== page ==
Norfolk told Chapuys that he had always been of opinion that the King ought to tell the ambassadors, especially the Emperor's, about this interview, so as to remove suspicion of an intention to attack Flanders while the Emperor was engaged elsewhere. Said this was not likely, as neither King pretended any claim to it. To which the Duke replied that Chapuys' opinion was not very certain, and if they played at "laisser fere François," the contrary would soon be seen; and as to the English, it was not in the King's power to move them against the Flemings, nor the Flemings against them. His conversation showed him to be unfavorable to the French, but he tried to hide it by extolling the friendship of the two Kings. Said that the Emperor was equally rejoiced at their friendship, as he desired nothing so much as the union of Christendom; but as this friendship was excessive, it was dangerous;—supporting the statement by various reasons, which the Duke said he should repeat to the French ambassador. Met the latter today, and he seemed more modest than before, praising the Emperor, and expressing a hope that there would soon be greater friendship between him and his master.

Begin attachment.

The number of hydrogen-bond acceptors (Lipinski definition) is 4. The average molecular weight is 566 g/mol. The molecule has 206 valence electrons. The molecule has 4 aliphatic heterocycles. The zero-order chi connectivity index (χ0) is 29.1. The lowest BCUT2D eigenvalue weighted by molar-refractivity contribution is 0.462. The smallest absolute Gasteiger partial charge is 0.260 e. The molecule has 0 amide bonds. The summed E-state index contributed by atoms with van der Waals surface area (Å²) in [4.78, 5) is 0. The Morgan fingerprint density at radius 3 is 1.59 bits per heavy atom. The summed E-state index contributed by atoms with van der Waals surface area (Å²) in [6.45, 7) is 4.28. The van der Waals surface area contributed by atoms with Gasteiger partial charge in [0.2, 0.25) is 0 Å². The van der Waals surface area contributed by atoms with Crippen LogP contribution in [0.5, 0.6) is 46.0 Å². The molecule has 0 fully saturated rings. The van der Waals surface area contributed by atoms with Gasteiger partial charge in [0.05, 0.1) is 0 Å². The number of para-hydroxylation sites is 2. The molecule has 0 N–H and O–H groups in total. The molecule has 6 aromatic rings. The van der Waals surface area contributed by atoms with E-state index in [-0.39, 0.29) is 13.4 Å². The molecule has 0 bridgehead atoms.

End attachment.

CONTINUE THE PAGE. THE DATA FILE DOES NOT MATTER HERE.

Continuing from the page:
Eight days ago the King met the Princess in the fields, but did not say much to her, except to ask how she was, and assure her that in future he would see her more often. It is certain that the King dares [not] bring her where the Lady is, for she does not wish to see her or hear of her. Thinks he would have talked with the Princess longer and more familiarly, if the Lady had not sent two of her people to listen. There is no likelihood of a treaty of marriage between the duke of Orleans and the Princess, as the King did not speak of it to her. The Princess will be at Windsor during the King's absence. The arrangements for the Queen are not known. The Queen was very much afraid that the King would marry the Lady at this meeting; but the Lady has assured some person in whom she trusts, that, even if the King wished, she would not consent, for she wishes it to be done here in the place where queens are wont to be married and crowned.